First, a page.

Back in the 1920s Harold Desbrowe-Annear had put forward the thought of an outdoors auditorium in a section of the King’s Domain. By the 1940s the idea of a sound dome was being discussed.
And in 1956 the Sidney Myer Charitable Trust invited two architectural firms, Yuncken Freeman Bros Griffiths & Simpson and Grounds Romberg and Boyd to work on a joint design scheme.
Harriet Edquist wrote a great article about the Bowl in Architecture Australia magazine. According to Romberg, Yuncken Freeman’s bright young man, Barry Patten, out of the blue, produced a dear little model of some tent structure held up by poles and tension cables – as you know the in-thing. At the meeting everybody fell in love with the idea and Yuncken Freeman got the job.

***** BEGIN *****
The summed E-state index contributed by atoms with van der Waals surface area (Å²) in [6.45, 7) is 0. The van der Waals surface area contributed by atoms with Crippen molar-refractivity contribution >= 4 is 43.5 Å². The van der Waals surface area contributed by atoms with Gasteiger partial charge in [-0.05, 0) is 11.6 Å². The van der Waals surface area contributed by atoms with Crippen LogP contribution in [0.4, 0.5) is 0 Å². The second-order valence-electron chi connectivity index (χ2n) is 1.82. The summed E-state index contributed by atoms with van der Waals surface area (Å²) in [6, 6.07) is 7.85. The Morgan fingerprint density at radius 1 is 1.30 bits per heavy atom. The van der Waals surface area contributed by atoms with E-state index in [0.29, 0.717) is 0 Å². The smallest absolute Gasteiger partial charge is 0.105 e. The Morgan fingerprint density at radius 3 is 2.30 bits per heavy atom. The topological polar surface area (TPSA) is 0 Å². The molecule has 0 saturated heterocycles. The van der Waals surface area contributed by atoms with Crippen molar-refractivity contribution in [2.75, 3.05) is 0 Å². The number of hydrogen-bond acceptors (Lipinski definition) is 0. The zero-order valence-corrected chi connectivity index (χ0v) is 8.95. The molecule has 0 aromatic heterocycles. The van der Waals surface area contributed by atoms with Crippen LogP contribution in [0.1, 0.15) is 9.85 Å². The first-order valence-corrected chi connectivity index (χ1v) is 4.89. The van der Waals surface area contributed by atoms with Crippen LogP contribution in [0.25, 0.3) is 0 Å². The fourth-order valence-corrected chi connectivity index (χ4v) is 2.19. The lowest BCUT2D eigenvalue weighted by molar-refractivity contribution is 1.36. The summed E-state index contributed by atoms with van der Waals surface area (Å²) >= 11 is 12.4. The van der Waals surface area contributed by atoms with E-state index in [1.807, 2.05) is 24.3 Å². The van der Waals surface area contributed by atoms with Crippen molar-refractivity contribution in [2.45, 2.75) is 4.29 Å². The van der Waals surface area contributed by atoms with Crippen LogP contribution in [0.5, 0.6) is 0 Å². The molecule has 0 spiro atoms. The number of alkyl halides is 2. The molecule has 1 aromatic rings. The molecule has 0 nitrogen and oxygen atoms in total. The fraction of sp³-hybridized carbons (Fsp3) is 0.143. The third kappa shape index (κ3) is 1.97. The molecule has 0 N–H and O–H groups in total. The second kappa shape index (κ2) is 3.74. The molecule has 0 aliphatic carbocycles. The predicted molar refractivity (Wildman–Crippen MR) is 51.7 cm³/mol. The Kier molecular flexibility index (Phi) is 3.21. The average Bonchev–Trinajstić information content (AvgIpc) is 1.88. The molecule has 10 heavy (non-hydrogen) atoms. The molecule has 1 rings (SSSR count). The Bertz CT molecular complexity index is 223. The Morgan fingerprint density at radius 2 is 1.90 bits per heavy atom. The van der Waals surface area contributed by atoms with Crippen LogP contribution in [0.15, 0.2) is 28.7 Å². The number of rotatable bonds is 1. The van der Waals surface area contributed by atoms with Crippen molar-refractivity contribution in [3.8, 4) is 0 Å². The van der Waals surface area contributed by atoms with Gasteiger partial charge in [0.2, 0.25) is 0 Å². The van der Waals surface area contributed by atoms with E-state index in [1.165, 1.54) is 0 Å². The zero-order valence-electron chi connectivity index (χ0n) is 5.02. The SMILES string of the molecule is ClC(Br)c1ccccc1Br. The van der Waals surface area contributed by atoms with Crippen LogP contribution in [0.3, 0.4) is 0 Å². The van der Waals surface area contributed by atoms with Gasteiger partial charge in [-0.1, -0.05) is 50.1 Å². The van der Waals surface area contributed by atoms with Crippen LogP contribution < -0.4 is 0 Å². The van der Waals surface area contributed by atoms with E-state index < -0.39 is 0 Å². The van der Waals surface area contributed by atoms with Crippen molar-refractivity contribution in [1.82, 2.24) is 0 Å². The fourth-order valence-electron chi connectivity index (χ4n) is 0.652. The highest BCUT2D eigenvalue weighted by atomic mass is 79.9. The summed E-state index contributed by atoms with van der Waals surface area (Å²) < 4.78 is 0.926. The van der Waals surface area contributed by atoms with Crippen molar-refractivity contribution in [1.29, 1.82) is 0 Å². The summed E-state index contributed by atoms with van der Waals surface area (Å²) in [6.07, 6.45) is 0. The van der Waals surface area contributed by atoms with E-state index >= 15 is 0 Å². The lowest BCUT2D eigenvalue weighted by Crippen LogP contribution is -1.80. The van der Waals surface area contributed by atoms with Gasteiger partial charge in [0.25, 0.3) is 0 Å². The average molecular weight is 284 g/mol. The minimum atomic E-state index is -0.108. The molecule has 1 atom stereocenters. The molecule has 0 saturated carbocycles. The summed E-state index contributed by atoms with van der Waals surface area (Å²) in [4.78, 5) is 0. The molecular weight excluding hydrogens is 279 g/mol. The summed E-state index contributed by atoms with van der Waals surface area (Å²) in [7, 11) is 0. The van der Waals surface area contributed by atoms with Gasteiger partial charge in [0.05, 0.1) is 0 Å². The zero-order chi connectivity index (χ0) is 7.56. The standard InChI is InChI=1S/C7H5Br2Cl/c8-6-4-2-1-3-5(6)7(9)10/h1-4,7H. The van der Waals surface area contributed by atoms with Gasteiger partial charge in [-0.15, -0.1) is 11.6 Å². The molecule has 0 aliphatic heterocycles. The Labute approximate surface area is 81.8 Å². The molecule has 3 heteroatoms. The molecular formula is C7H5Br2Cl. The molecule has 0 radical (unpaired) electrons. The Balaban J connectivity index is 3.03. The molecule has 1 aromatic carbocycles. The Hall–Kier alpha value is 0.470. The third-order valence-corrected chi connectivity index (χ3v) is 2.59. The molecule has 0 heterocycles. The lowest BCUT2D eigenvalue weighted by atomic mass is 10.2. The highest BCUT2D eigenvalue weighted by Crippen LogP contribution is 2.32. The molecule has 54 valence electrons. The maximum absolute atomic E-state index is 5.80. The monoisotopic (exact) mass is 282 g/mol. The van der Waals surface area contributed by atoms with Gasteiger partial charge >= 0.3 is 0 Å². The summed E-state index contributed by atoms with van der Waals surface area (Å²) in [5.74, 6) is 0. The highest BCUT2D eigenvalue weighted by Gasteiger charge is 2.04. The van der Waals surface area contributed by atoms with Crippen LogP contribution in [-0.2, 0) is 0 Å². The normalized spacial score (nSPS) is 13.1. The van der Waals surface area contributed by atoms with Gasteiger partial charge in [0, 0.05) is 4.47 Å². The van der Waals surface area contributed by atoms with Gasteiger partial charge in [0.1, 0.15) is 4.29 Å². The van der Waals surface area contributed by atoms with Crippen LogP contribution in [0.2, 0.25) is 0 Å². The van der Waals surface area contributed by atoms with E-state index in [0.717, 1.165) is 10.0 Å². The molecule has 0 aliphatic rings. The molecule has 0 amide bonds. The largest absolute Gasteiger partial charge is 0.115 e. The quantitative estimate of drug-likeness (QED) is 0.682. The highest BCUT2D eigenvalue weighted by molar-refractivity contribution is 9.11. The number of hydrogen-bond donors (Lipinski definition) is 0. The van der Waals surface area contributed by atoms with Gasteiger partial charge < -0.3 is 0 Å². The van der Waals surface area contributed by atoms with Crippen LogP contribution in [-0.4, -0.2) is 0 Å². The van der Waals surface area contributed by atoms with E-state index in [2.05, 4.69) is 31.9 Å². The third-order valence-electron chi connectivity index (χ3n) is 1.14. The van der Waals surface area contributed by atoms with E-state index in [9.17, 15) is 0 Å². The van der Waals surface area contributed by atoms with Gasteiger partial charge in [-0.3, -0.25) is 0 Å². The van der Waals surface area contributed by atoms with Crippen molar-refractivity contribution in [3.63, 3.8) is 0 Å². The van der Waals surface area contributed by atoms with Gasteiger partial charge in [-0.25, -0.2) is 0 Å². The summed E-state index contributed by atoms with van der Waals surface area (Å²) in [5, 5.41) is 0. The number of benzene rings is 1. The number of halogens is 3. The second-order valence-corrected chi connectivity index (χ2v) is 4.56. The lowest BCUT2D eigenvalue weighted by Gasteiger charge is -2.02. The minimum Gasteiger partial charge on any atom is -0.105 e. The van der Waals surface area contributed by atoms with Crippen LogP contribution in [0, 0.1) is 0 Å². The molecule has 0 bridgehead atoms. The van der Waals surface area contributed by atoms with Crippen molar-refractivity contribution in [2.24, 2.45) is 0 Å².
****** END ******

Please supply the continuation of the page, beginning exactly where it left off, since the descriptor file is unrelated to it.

So tension cables were the in-thing. And they have stayed in.
Patten’s idea was a sound shell made from aluminium faced plywood panels suspended between a framework of steel wire ropes.
A very large canopy of grids to create the perfect performance space.
Gregory Burgess Architects did a really good refurbishment in the early 1990s. So good you hardly realise a whole lot of replacement went on.
The building remains an acoustically perfect, floating national treasure.
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